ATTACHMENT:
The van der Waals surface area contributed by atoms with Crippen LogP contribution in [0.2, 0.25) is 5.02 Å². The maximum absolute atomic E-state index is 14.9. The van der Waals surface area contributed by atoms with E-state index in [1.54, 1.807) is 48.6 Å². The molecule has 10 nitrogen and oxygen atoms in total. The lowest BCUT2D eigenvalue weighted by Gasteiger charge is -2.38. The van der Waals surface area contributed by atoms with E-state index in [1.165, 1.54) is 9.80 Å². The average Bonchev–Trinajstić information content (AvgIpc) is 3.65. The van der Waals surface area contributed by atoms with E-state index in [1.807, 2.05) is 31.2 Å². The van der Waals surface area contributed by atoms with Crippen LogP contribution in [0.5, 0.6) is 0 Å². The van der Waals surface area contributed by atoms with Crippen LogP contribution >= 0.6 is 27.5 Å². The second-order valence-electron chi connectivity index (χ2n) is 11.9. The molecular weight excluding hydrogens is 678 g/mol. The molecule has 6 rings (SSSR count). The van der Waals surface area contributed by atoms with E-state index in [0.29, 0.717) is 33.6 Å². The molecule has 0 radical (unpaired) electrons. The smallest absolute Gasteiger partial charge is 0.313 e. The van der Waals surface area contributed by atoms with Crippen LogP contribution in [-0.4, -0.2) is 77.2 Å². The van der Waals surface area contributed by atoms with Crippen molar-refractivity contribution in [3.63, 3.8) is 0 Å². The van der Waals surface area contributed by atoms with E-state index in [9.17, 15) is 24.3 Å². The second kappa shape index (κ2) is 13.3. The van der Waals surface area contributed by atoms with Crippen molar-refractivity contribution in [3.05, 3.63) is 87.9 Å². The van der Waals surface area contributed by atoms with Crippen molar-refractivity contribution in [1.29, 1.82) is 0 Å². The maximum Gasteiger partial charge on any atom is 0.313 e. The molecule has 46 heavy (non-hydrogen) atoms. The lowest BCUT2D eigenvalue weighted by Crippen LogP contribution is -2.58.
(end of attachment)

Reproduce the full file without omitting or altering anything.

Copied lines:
The van der Waals surface area contributed by atoms with Crippen LogP contribution in [0.2, 0.25) is 5.02 Å². The maximum absolute atomic E-state index is 14.9. The van der Waals surface area contributed by atoms with E-state index in [1.54, 1.807) is 48.6 Å². The molecule has 10 nitrogen and oxygen atoms in total. The lowest BCUT2D eigenvalue weighted by Gasteiger charge is -2.38. The van der Waals surface area contributed by atoms with E-state index in [1.165, 1.54) is 9.80 Å². The average Bonchev–Trinajstić information content (AvgIpc) is 3.65. The van der Waals surface area contributed by atoms with E-state index in [1.807, 2.05) is 31.2 Å². The van der Waals surface area contributed by atoms with Crippen LogP contribution in [0.5, 0.6) is 0 Å². The van der Waals surface area contributed by atoms with Crippen LogP contribution >= 0.6 is 27.5 Å². The second-order valence-electron chi connectivity index (χ2n) is 11.9. The molecular weight excluding hydrogens is 678 g/mol. The molecule has 6 rings (SSSR count). The van der Waals surface area contributed by atoms with E-state index in [0.29, 0.717) is 33.6 Å². The molecule has 0 radical (unpaired) electrons. The smallest absolute Gasteiger partial charge is 0.313 e. The van der Waals surface area contributed by atoms with Crippen LogP contribution in [-0.4, -0.2) is 77.2 Å². The van der Waals surface area contributed by atoms with Crippen molar-refractivity contribution in [3.63, 3.8) is 0 Å². The van der Waals surface area contributed by atoms with E-state index in [9.17, 15) is 24.3 Å². The second kappa shape index (κ2) is 13.3. The van der Waals surface area contributed by atoms with Crippen molar-refractivity contribution in [3.05, 3.63) is 87.9 Å². The van der Waals surface area contributed by atoms with Crippen molar-refractivity contribution in [1.29, 1.82) is 0 Å². The maximum Gasteiger partial charge on any atom is 0.313 e. The molecule has 46 heavy (non-hydrogen) atoms. The lowest BCUT2D eigenvalue weighted by Crippen LogP contribution is -2.58.